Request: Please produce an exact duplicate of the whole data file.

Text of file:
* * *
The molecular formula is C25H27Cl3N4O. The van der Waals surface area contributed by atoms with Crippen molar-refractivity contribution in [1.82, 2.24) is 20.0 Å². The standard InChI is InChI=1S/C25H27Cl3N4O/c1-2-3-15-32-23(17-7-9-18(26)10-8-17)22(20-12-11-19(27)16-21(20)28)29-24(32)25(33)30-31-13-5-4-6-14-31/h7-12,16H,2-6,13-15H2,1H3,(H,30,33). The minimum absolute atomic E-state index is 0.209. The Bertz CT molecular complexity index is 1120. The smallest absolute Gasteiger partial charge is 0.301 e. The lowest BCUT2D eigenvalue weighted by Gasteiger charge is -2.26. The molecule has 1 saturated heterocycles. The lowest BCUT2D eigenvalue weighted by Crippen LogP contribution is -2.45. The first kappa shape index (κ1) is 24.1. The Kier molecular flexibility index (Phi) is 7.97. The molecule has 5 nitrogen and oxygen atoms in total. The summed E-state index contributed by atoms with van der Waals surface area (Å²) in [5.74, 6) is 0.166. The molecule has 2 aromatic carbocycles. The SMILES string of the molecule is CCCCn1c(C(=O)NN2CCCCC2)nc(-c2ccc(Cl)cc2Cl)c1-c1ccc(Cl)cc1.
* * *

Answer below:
The molecular formula is C25H27Cl3N4O. The van der Waals surface area contributed by atoms with Crippen molar-refractivity contribution in [1.82, 2.24) is 20.0 Å². The standard InChI is InChI=1S/C25H27Cl3N4O/c1-2-3-15-32-23(17-7-9-18(26)10-8-17)22(20-12-11-19(27)16-21(20)28)29-24(32)25(33)30-31-13-5-4-6-14-31/h7-12,16H,2-6,13-15H2,1H3,(H,30,33). The minimum absolute atomic E-state index is 0.209. The Bertz CT molecular complexity index is 1120. The smallest absolute Gasteiger partial charge is 0.301 e. The lowest BCUT2D eigenvalue weighted by Gasteiger charge is -2.26. The molecule has 1 saturated heterocycles. The lowest BCUT2D eigenvalue weighted by Crippen LogP contribution is -2.45. The first kappa shape index (κ1) is 24.1. The Kier molecular flexibility index (Phi) is 7.97. The molecule has 5 nitrogen and oxygen atoms in total. The summed E-state index contributed by atoms with van der Waals surface area (Å²) in [5.74, 6) is 0.166. The molecule has 2 aromatic carbocycles. The SMILES string of the molecule is CCCCn1c(C(=O)NN2CCCCC2)nc(-c2ccc(Cl)cc2Cl)c1-c1ccc(Cl)cc1.